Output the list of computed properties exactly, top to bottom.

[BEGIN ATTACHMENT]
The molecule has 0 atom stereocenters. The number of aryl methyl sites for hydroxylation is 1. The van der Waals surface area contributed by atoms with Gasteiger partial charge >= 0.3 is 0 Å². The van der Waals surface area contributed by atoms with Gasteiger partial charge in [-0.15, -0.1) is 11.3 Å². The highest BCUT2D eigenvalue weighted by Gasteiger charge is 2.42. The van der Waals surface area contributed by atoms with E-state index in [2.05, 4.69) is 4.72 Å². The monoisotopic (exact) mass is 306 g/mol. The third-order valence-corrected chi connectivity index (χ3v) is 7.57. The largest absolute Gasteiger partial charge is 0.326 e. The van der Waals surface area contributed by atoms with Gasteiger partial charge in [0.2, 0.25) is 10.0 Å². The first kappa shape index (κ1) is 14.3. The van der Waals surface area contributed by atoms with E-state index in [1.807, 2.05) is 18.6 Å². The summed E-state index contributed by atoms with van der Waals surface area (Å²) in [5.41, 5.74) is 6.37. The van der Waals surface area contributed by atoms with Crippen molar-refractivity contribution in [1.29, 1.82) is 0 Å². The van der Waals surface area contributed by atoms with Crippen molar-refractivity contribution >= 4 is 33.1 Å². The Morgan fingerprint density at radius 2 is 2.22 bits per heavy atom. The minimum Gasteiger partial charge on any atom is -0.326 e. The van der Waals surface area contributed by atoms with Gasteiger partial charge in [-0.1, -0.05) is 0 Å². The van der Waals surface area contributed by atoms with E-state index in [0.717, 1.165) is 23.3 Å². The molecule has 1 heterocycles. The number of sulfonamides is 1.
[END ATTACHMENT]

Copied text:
The molecule has 0 atom stereocenters. The number of aryl methyl sites for hydroxylation is 1. The van der Waals surface area contributed by atoms with Gasteiger partial charge >= 0.3 is 0 Å². The van der Waals surface area contributed by atoms with Gasteiger partial charge in [-0.15, -0.1) is 11.3 Å². The highest BCUT2D eigenvalue weighted by Gasteiger charge is 2.42. The van der Waals surface area contributed by atoms with E-state index in [2.05, 4.69) is 4.72 Å². The monoisotopic (exact) mass is 306 g/mol. The third-order valence-corrected chi connectivity index (χ3v) is 7.57. The largest absolute Gasteiger partial charge is 0.326 e. The van der Waals surface area contributed by atoms with Gasteiger partial charge in [0.2, 0.25) is 10.0 Å². The first kappa shape index (κ1) is 14.3. The van der Waals surface area contributed by atoms with E-state index in [1.807, 2.05) is 18.6 Å². The summed E-state index contributed by atoms with van der Waals surface area (Å²) in [5.41, 5.74) is 6.37. The van der Waals surface area contributed by atoms with Crippen molar-refractivity contribution in [1.29, 1.82) is 0 Å². The van der Waals surface area contributed by atoms with Crippen molar-refractivity contribution >= 4 is 33.1 Å². The Morgan fingerprint density at radius 2 is 2.22 bits per heavy atom. The minimum Gasteiger partial charge on any atom is -0.326 e. The van der Waals surface area contributed by atoms with Gasteiger partial charge in [-0.1, -0.05) is 0 Å². The van der Waals surface area contributed by atoms with E-state index in [0.717, 1.165) is 23.3 Å². The molecule has 1 heterocycles. The number of sulfonamides is 1.